Subject: File No. 4-606
From: Gerald l Newton
Affiliation: NAIFA, Society of Financial Services Progessionals

August 24, 2010

I disagree that the fiduciary stndard has protected consumers better. Basically the fiduciary standard looks back and enforces breaches retroactively through SEC enforcement or provate lawsuits.
Tje suitability standard governing broker-dealers and registered reprsentatives is a robust and heavily enforced standard.
Compliance costs-both in terms of finances and time-are high, and those costs are eventually felt by clients. Adding another layer of regulation means another layer of compliance, and even more cost to clients.
I hold a series 7 as well as life and variable licenses. I am auited by compliance annually. Reguires to complete on going continuing education and ethics education annually. My office staff spend approximatley 4 hours per week dealing with compliance issues. Additional standards would be redundant and costly and would not add consumer protection. Time spent on compliance is less time to spend with clients.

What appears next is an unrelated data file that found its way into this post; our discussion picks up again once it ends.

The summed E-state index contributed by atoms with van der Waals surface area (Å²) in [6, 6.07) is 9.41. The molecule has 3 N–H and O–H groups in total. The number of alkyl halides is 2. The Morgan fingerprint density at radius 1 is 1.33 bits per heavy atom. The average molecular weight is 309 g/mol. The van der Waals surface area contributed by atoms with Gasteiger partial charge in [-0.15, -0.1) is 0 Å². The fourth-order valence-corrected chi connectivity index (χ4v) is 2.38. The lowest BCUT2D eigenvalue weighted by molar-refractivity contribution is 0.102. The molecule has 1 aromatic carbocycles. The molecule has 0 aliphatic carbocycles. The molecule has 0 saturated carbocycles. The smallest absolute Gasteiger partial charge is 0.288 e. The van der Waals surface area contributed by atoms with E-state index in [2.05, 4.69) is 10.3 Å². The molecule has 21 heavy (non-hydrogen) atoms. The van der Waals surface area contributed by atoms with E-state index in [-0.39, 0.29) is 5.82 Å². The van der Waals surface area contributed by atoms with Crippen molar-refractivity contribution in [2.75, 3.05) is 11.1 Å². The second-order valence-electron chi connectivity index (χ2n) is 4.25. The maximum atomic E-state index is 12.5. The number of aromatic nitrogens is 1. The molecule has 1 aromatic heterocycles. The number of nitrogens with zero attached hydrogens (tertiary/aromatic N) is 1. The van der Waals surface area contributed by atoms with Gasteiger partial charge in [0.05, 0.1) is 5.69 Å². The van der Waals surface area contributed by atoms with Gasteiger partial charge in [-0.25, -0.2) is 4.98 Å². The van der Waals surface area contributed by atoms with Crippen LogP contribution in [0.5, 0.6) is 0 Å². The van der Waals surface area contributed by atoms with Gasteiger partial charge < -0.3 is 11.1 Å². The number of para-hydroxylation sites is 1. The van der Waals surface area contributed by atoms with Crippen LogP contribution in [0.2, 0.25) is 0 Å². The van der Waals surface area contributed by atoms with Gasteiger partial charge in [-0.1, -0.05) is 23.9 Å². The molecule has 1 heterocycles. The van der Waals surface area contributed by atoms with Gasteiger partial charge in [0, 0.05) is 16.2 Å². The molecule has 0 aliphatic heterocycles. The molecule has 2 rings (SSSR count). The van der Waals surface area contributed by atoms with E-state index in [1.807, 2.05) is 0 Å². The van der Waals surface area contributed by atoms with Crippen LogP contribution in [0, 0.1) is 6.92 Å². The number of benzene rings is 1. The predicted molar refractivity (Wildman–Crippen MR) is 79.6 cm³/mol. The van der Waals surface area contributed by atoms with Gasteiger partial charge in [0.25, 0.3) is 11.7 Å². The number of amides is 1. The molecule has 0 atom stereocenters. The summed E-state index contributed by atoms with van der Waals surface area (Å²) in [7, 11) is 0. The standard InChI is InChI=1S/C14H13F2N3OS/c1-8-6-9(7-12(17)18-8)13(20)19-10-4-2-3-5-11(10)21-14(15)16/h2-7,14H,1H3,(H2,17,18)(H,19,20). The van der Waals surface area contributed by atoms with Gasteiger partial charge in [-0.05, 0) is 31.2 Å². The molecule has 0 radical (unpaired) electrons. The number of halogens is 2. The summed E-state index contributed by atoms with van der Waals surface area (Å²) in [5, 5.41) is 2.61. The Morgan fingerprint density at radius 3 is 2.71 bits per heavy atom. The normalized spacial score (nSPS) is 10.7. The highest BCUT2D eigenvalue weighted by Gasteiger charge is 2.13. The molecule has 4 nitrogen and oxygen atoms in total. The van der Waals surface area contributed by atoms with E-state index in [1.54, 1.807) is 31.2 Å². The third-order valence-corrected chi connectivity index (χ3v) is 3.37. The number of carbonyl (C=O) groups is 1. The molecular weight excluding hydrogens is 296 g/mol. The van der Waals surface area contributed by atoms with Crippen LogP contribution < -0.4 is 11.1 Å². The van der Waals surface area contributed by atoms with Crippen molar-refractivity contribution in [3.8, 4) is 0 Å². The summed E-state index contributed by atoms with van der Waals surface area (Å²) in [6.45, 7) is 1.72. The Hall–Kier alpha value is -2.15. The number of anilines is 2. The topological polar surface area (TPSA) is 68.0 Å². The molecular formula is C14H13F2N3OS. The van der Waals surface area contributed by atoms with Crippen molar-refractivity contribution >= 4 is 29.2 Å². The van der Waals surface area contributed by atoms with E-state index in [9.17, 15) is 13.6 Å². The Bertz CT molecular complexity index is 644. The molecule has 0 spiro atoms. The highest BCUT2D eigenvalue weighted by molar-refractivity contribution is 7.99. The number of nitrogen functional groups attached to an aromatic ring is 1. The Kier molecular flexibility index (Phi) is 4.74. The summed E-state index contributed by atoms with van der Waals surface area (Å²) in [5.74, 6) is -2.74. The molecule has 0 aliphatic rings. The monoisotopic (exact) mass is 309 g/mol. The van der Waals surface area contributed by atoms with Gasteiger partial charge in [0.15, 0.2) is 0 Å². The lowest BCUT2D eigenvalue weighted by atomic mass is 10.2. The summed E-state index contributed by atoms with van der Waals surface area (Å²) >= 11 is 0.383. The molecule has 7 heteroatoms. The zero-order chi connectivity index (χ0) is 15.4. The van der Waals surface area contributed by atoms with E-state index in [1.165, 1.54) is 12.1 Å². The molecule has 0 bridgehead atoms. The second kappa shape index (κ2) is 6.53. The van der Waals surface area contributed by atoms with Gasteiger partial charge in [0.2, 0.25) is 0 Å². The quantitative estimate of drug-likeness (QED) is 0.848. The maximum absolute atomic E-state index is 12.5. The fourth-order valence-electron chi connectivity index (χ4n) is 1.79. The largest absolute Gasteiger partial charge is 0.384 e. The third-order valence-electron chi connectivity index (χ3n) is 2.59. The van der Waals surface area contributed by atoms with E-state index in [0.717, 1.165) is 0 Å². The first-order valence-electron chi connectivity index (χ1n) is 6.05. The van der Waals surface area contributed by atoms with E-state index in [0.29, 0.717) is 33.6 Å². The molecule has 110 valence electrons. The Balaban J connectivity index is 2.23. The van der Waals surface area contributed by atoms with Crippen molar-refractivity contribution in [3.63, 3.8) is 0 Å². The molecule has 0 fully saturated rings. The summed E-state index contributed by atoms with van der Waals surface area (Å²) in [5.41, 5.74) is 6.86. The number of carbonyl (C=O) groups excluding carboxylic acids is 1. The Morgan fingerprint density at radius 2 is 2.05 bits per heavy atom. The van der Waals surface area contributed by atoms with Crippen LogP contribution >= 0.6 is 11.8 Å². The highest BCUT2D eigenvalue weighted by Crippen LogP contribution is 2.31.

As a NAFIA member I believe I am already acting in the "best interest" of m clients, the Act does not define what the rules are for compliance with a legal "best interest" standard- thus subjecting registered representatives to the potential of never ending lawsuits.
For example is "best" the cheapest recommended product? The "best" premium relative to the benefit of the product? The product with the "best" historic underwriting and service standards? Is it the one from the carrier with the "gbest" rating? The fiduciary standard in essence adds a vague legal liability standard that looks beck (sometimes after many years) and is enforced after the fact by the SEC or trial lawyers who have perfect vision in heingsight.
I aks that you do not impose a misguided fiduciary standard on registered representative.